Jubilate Deo (Britten)

Benjamin Britten's Jubilate Deo is a sacred choral setting of Psalm 100 in the English version from the Book of Common Prayer. Britten wrote it in 1961 for St George's Chapel, Windsor, "at the request of H.R.H. The Duke of Edinburgh".[1] Britten scored the joyful music in C major for four-part choir and organ. A late companion piece to his 1934 Te Deum in C, it is also known as his Jubilate in C. It has been performed and recorded often, including on the Duke's 80th and 90th birthdays, and for his funeral service on 17 April 2021.

Jubilate Deo
Choral music by Benjamin Britten
98 of 'The Thames Illustrated. A picturesque journeying from Richmond to Oxford' (11239831776).jpg
Interior of St George's Chapel, Windsor
Other nameJubilate in C
KeyC major
TextPsalm 100
Composed1961 (1961)
DedicationSt George's Chapel, Windsor, at the request of Prince Philip, Duke of Edinburgh
Performed1961 (1961): St George's Chapel


In 1953, Queen Elizabeth II and her husband Philip, Duke of Edinburgh, attended the premiere of Britten's Gloriana, an opera about the reign of Elizabeth I, composed for the festivities of the coronation of Elizabeth II that year. The royal couple dined with the composer after the performance.[2] Later, perhaps in 1958, the Duke requested that Britten compose a setting of Psalm 100 (Jubilate Deo) for St George's Chapel, Windsor.[1][2] The psalm is a regular part of Anglican morning prayer.[3]

Britten composed the music in 1961, using the version of Psalm 100 found in the Book of Common Prayer. He set it in C major for four-part choir (SATB) and organ.[3] It was written as a companion piece to his earlier 1934 Te Deum in C,[4] and was published in 1961 by Chester Music.[1]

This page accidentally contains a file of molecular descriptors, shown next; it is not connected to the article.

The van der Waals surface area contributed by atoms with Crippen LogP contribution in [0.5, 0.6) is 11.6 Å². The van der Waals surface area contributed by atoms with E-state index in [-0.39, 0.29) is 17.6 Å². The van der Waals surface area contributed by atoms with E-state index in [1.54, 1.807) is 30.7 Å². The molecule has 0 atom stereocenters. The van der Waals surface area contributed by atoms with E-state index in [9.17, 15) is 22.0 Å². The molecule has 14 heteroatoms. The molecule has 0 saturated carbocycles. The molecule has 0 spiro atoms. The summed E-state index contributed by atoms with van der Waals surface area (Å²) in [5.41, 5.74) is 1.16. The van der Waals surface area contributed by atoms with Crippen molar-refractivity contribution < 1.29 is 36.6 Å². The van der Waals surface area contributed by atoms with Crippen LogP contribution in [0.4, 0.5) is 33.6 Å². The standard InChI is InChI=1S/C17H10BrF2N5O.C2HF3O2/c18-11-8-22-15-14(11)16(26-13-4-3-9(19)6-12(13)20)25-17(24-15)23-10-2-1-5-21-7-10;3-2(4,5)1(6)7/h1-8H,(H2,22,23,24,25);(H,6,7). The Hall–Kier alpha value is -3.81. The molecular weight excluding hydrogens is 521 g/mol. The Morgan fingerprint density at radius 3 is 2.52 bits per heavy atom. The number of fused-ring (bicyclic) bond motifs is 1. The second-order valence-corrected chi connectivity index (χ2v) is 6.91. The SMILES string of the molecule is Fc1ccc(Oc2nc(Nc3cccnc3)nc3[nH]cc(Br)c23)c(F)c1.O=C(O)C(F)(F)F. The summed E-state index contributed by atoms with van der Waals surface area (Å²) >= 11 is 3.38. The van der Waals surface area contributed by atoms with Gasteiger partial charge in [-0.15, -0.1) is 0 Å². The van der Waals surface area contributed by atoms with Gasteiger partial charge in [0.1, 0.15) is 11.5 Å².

The Jubilate was first performed in St George's Chapel. It has since been performed and recorded often,[4] and was performed for the Duke of Edinburgh's 80th and 90th birthdays.[2] By his prior request, the piece was included in the Duke's funeral service at the chapel on 17 April 2021,[5] where it was performed by a small choir of four singers, with Luke Bond as the organist.[6]


The music is in one movement, which takes about three minutes to perform.[3] It is in C major, in 2/4 time, and marked "Lively".[1] All voices, bass to soprano, sing the first line "O be joyful in the Lord all ye lands" in unison.[1] Jeremy Grimshaw describes that "the work features a distinctively intuitive harmonic language that nonetheless serves to illuminate rather than overshadow." He notes Britten's sensibility for clear expression of the text, sometimes by accentuating words, sometimes by emphasis by a melisma. He summarises the work's "ardent energy, deploying the words in long unbroken melodies",[4] but sometimes pausing for reflection, and composing words "everlasting" with "rich, resonant harmonies".[4]


  1. ^ a b c d e Jubilate Deo (PDF). mcchorus.org. Archived (PDF) from the original on 17 April 2021. Retrieved 17 April 2021.
  2. ^ a b c Timoney, Camilla (17 April 2021). "Prince Philip's funeral music includes two pieces written at his request / The Jubilate, by Benjamin Britten, and a setting of Psalm 104 by guitarist and composer William Lovelady to feature at Windsor". The Telegraph. Archived from the original on 17 April 2021. Retrieved 17 April 2021.
  3. ^ a b c Spicer, Paul. "Jubilate Deo" (PDF). Britten Choral Guide with Repertoire Notes by Paul Spicer. Boosey & Hawkes. p. 9. Archived (PDF) from the original on 8 November 2020. Retrieved 17 April 2021.
  4. ^ a b c d Grimshaw, Jeremy. "Benjamin Britten / Jubilate Deo, for chorus & organ in C major". AllMusic. Archived from the original on 17 April 2021. Retrieved 17 April 2021.
  5. ^ Roberts, Lizzie (18 April 2021). "All the music from Prince Philip's funeral, including two pieces written at his request / Many of the hymns and songs played during the procession and service were chosen by Prince Philip himself". The Telegraph. Archived from the original on 17 April 2021. Retrieved 18 April 2021.
  6. ^ "Prince Philip's funeral music: Full list of songs and hymns being sung by choir at St George's Chapel today". Associated Newspapers. 17 April 2021. Archived from the original on 17 April 2021. Retrieved 17 April 2021.